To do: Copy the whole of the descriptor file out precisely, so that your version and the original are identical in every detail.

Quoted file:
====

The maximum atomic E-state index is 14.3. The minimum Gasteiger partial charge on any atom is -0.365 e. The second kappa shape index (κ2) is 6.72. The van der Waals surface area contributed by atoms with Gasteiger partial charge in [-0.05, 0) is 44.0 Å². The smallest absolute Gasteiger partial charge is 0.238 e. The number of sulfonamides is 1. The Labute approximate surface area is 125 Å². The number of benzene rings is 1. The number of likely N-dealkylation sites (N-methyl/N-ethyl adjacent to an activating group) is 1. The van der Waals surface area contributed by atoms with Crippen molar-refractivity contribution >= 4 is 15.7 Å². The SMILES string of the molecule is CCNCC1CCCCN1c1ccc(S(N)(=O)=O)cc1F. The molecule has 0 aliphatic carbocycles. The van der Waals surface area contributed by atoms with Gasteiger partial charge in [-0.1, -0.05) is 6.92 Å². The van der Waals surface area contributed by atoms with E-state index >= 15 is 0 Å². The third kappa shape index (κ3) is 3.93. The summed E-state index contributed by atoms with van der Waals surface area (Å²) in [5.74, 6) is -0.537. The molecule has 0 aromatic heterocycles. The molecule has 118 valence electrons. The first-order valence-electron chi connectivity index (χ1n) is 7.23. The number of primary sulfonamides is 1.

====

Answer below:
The maximum atomic E-state index is 14.3. The minimum Gasteiger partial charge on any atom is -0.365 e. The second kappa shape index (κ2) is 6.72. The van der Waals surface area contributed by atoms with Gasteiger partial charge in [-0.05, 0) is 44.0 Å². The smallest absolute Gasteiger partial charge is 0.238 e. The number of sulfonamides is 1. The Labute approximate surface area is 125 Å². The number of benzene rings is 1. The number of likely N-dealkylation sites (N-methyl/N-ethyl adjacent to an activating group) is 1. The van der Waals surface area contributed by atoms with Crippen molar-refractivity contribution >= 4 is 15.7 Å². The SMILES string of the molecule is CCNCC1CCCCN1c1ccc(S(N)(=O)=O)cc1F. The molecule has 0 aliphatic carbocycles. The van der Waals surface area contributed by atoms with Gasteiger partial charge in [-0.1, -0.05) is 6.92 Å². The van der Waals surface area contributed by atoms with E-state index >= 15 is 0 Å². The third kappa shape index (κ3) is 3.93. The summed E-state index contributed by atoms with van der Waals surface area (Å²) in [5.74, 6) is -0.537. The molecule has 0 aromatic heterocycles. The molecule has 118 valence electrons. The first-order valence-electron chi connectivity index (χ1n) is 7.23. The number of primary sulfonamides is 1.